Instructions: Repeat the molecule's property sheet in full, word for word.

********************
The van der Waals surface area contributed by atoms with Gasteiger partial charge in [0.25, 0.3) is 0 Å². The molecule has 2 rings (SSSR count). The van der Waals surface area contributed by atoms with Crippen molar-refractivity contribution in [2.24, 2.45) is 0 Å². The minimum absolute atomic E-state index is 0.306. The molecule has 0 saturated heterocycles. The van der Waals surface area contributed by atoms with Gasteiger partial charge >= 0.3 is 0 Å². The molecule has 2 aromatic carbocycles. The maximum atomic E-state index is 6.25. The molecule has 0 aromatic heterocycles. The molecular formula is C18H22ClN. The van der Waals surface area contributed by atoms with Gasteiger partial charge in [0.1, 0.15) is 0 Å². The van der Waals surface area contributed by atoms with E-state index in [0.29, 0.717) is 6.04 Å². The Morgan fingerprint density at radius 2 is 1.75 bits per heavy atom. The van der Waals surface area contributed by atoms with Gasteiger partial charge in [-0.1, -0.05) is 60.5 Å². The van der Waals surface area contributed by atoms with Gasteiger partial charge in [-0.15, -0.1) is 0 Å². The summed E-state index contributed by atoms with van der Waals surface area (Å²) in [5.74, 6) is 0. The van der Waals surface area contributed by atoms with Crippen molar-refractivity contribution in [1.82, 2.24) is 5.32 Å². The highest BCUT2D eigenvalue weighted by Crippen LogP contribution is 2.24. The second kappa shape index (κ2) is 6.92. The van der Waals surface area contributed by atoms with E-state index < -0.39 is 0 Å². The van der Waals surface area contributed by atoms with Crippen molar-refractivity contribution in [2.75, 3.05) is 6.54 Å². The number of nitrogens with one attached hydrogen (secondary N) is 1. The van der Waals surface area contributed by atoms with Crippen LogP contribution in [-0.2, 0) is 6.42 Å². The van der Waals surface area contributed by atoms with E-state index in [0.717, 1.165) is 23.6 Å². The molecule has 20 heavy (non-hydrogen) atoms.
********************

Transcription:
The van der Waals surface area contributed by atoms with Gasteiger partial charge in [0.25, 0.3) is 0 Å². The molecule has 2 rings (SSSR count). The van der Waals surface area contributed by atoms with Crippen molar-refractivity contribution in [2.24, 2.45) is 0 Å². The minimum absolute atomic E-state index is 0.306. The molecule has 0 saturated heterocycles. The van der Waals surface area contributed by atoms with Gasteiger partial charge >= 0.3 is 0 Å². The molecule has 2 aromatic carbocycles. The maximum atomic E-state index is 6.25. The molecule has 0 aromatic heterocycles. The molecular formula is C18H22ClN. The van der Waals surface area contributed by atoms with Gasteiger partial charge in [0.1, 0.15) is 0 Å². The van der Waals surface area contributed by atoms with E-state index in [0.29, 0.717) is 6.04 Å². The Morgan fingerprint density at radius 2 is 1.75 bits per heavy atom. The van der Waals surface area contributed by atoms with Gasteiger partial charge in [-0.1, -0.05) is 60.5 Å². The van der Waals surface area contributed by atoms with Gasteiger partial charge in [-0.15, -0.1) is 0 Å². The summed E-state index contributed by atoms with van der Waals surface area (Å²) in [5.74, 6) is 0. The van der Waals surface area contributed by atoms with Crippen molar-refractivity contribution in [1.82, 2.24) is 5.32 Å². The highest BCUT2D eigenvalue weighted by Crippen LogP contribution is 2.24. The second kappa shape index (κ2) is 6.92. The van der Waals surface area contributed by atoms with E-state index < -0.39 is 0 Å². The van der Waals surface area contributed by atoms with Crippen molar-refractivity contribution in [2.75, 3.05) is 6.54 Å². The number of nitrogens with one attached hydrogen (secondary N) is 1. The van der Waals surface area contributed by atoms with Crippen LogP contribution in [-0.2, 0) is 6.42 Å². The van der Waals surface area contributed by atoms with E-state index in [0.717, 1.165) is 23.6 Å². The molecule has 20 heavy (non-hydrogen) atoms.